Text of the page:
Meanwhile, Nepali officials conceded they had made mistakes in their initial response to a massive earthquake that has killed more than 4,700 people, as survivors stranded in remote villages and towns waited for aid and relief to arrive on Wednesday.

The government has yet to fully assess the devastation wrought by Saturday's 7.9 magnitude quake, unable to reach many mountainous areas despite aid supplies and personnel pouring in from around the world.

READ MORE: Rescuers struggle to deliver aid to remote areas in Nepal
Anger and frustration was mounting steadily, with many Nepalis sleeping out in the open under makeshift tents for a fourth night since Nepal's worst quake in more than 80 years.

"This is a disaster on an unprecedented scale. There have been some weaknesses in managing the relief operation," Nepal's Communication Minister Minendra Rijal said late on Tuesday.
 "We will improve this from Wednesday" Prime Minister Sushil Koirala said on Tuesday the death toll could reach 10,000, with information on casualties and damage from far-flung villages and towns yet to come in.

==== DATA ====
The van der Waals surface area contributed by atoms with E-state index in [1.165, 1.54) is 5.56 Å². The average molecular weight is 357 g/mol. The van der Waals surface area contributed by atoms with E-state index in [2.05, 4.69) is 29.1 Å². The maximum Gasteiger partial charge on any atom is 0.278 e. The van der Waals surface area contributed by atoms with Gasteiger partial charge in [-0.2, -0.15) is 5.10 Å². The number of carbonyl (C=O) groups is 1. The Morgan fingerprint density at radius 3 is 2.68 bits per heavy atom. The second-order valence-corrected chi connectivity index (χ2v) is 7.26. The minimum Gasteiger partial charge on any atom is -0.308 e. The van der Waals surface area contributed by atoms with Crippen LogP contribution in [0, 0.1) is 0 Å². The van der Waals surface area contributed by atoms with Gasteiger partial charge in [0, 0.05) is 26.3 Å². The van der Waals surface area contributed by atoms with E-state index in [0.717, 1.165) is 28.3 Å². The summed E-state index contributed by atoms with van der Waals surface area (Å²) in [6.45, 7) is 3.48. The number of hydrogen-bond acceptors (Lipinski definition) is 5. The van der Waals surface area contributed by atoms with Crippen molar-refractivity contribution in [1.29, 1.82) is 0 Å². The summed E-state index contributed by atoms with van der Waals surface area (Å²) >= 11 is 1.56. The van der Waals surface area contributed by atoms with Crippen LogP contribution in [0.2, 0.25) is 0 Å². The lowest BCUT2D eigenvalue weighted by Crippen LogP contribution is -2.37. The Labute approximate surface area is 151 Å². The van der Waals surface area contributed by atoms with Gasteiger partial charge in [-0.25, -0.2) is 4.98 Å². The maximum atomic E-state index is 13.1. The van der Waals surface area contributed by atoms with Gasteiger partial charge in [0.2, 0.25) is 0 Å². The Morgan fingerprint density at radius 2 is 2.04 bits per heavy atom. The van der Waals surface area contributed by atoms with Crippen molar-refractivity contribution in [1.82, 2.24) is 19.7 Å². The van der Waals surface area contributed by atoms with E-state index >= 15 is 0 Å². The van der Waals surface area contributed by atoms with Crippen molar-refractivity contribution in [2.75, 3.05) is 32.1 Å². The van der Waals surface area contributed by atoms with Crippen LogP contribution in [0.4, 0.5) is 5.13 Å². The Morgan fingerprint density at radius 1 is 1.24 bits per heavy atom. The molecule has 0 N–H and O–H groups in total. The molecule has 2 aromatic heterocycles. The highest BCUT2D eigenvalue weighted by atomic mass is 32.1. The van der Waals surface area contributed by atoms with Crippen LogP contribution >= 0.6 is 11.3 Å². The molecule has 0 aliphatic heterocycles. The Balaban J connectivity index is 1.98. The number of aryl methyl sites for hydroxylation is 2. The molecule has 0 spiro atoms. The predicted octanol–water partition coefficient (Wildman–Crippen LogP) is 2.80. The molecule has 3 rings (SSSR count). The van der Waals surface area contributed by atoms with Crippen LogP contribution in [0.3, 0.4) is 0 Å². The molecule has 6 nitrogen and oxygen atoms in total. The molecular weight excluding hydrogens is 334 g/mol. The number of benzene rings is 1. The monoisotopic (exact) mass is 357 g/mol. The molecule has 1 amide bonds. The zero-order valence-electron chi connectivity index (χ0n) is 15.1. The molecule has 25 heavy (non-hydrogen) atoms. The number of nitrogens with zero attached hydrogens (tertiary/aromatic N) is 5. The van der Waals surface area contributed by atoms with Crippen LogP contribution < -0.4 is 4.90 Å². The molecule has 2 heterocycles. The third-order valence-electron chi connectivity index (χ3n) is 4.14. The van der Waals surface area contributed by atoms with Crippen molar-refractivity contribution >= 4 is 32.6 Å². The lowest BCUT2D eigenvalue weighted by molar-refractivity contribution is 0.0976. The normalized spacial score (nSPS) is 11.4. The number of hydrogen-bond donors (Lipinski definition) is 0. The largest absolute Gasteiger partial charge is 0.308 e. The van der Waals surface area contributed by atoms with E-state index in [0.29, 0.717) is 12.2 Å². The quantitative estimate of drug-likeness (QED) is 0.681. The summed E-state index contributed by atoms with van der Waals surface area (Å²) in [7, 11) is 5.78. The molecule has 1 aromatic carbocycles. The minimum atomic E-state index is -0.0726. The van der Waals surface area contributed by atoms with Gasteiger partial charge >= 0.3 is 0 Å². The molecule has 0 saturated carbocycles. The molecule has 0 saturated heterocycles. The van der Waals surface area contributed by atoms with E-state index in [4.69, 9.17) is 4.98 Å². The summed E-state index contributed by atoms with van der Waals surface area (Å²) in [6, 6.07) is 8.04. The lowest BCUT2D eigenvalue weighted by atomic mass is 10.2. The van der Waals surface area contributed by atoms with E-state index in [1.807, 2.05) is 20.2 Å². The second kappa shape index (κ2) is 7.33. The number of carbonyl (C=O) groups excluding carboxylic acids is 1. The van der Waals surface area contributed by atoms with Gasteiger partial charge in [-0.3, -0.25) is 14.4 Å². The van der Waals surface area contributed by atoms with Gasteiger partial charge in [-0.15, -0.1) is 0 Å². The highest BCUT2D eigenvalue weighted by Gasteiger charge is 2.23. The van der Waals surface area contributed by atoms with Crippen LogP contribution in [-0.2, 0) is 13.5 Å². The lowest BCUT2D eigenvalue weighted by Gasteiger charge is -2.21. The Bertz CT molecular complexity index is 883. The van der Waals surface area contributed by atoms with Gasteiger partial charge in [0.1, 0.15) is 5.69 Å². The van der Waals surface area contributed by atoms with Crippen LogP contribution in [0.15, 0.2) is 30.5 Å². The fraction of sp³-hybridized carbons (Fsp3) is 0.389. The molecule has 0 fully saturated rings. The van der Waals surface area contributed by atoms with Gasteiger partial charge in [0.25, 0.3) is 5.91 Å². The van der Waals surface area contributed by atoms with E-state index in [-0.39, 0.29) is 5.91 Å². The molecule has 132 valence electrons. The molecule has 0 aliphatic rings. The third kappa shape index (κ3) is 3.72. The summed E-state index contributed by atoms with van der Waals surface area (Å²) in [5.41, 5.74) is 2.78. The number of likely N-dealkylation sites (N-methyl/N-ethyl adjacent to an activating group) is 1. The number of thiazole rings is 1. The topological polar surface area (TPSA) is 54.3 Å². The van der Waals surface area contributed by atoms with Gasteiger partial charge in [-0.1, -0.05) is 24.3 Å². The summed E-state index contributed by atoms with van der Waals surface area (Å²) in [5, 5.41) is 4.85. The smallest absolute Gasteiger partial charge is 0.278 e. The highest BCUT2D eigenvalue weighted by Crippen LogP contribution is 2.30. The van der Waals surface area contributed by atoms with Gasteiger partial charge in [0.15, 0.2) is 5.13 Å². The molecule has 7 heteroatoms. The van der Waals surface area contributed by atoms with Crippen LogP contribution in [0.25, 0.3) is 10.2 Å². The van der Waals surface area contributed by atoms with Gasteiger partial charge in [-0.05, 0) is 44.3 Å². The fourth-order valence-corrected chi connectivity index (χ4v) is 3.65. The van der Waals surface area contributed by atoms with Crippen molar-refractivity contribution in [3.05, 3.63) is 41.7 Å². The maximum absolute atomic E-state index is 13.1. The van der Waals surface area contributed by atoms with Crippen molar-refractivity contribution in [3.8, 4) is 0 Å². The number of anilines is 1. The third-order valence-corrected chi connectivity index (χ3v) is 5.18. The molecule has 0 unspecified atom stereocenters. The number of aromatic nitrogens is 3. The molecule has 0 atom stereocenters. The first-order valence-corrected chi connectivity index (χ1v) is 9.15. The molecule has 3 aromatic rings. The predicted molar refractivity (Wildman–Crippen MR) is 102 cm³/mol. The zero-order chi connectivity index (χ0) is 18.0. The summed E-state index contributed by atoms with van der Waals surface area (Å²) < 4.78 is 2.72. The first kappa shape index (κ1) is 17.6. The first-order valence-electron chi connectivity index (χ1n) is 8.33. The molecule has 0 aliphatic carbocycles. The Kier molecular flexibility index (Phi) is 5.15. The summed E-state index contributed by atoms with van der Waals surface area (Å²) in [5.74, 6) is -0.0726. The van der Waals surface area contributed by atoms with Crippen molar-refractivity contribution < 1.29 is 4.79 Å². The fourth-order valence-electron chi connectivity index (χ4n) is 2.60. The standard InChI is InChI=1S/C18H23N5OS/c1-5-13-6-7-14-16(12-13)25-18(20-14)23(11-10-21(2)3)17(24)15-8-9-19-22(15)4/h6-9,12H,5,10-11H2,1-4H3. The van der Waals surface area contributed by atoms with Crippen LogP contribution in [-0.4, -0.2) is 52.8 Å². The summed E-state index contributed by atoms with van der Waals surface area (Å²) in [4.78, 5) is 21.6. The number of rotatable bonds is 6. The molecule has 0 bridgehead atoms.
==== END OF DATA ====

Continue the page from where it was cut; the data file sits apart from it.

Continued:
MUST READ: Nepal PM puts earthquake death toll at 10,000

That would surpass the 8,500 who died in a 1934 earthquake, the last disaster on this scale to hit the Himalayan nation of some 28 million people that sits between India and China.

The region at highest risk for landslides and mudslides is the mountainous area along the Nepal-Tibet border, north of Kathmandu and west of Mount Everest, directly above the fault rupture, according to researchers at the University of Michigan (U-M).

U-M geomorphologist Marin Clark and two colleagues have assessed the landslide hazard in Nepal following Saturday's magnitude-7.9 earthquake.

They looked for locations where landslides likely occurred during the earthquake, as well as places that are at high risk in the coming weeks and months.

The analysis found tens of thousands of locations at high risk, Clark said.

In pics: The aftermath of deadly Nepal earthquake

"The majority of them, we expect, have already happened and came down all at once with the shaking on Saturday," she added.

But there would still be slopes that had not yet failed but were weakened. So there would be a continued risk during aftershocks and with the recent rainfall, and again when the monsoon rains arrive this summer, cited Clark.

Information from the U-M-led study is being used to help prioritise both satellite observations and the analysis of data from those satellites, urged Clark, an associate professor in the U-M Department of Earth and Environmental Sciences.

Latest News from World News Desk